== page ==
The price displayed on the cryptocurrency’s detail page is the marked price, which is the midpoint of the bid and asks prices.
When you’re buying a coin using a market order, your order may execute at the asking price, which is higher than the marked price.
When you’re selling a coin using a market order, your order may execute at the bid price, which is lower than the marked price.
If you are selling or buying a coin using a limit order, your order will be filled at exactly the price you want.
Cryptocurrency market orders are majorly impacted by two primary factors – slippage and market spread.
Cryptocurrency is extremely volatile. The price is moving up or down every second. Slippage refers to the difference in the expected price of a trade and the price at which the trade is actually executed.
Slippage mostly occurs during periods of extreme volatility where the coin of your choice is being traded heavily. It can also occur when there isn’t enough volume to maintain the current bid/ask spread.
For example, suppose that a trader wants to buy .5 BTC at $40000. However, there is no guarantee that his order will get executed at this price. By the time he places the order, BTC might already be trading at a higher price and his order will be executed at that price.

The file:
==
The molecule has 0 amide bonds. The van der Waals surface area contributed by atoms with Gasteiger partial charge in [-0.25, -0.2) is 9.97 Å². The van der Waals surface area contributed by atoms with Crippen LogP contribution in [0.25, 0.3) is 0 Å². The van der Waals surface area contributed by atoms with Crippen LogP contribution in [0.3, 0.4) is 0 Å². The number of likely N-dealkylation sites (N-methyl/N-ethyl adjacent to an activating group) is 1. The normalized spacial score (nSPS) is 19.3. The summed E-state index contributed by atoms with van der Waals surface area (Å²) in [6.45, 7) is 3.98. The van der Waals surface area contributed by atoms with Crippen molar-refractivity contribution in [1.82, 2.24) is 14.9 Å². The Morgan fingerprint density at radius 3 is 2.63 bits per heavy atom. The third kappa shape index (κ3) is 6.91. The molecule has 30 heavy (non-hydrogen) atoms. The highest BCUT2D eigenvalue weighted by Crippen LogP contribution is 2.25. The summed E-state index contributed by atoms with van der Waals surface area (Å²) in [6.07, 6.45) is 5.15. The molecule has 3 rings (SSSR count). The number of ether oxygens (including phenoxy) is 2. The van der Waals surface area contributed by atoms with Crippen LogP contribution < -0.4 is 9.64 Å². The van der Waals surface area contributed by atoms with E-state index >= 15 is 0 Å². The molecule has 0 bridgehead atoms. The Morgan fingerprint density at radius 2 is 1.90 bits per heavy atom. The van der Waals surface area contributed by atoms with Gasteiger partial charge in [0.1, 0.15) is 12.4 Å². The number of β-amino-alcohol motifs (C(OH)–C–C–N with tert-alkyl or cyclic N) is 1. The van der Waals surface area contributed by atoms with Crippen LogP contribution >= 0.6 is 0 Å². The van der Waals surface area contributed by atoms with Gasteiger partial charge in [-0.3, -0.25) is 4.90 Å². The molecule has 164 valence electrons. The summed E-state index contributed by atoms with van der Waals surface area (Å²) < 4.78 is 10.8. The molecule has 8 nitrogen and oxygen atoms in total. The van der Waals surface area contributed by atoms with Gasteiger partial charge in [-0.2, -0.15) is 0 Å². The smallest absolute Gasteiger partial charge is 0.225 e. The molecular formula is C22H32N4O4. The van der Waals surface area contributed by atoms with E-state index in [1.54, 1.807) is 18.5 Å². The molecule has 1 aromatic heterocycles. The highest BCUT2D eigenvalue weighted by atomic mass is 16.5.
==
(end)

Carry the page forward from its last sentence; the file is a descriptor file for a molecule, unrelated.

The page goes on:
It can also happen based on your order size. In the same scenario mentioned above, suppose that you want to buy .5 BTC at $40000, but the next best seller only has .2 BTC. In this case, you will have to slip from one seller to the next and so on. Slipping through the order book means that the price of BTC gets higher and higher and your order will be executed at a different price.
The market spread or order book spread is the difference between the best bid price and the best ask price. It is maintained by the market markers who provide liquidity in the crypto markets. These market markets offer to both buy and sell an asset so that orders on both sides are filled.
For example, suppose that they are offering sellers $40000 to buy 1 BTC at a given time and offer $40100 to sell their 1 BTC. There is a difference between their buying price (ask price) and selling price (bid price). This $100 difference is called spread and it is how market makers are rewarded for providing liquidity.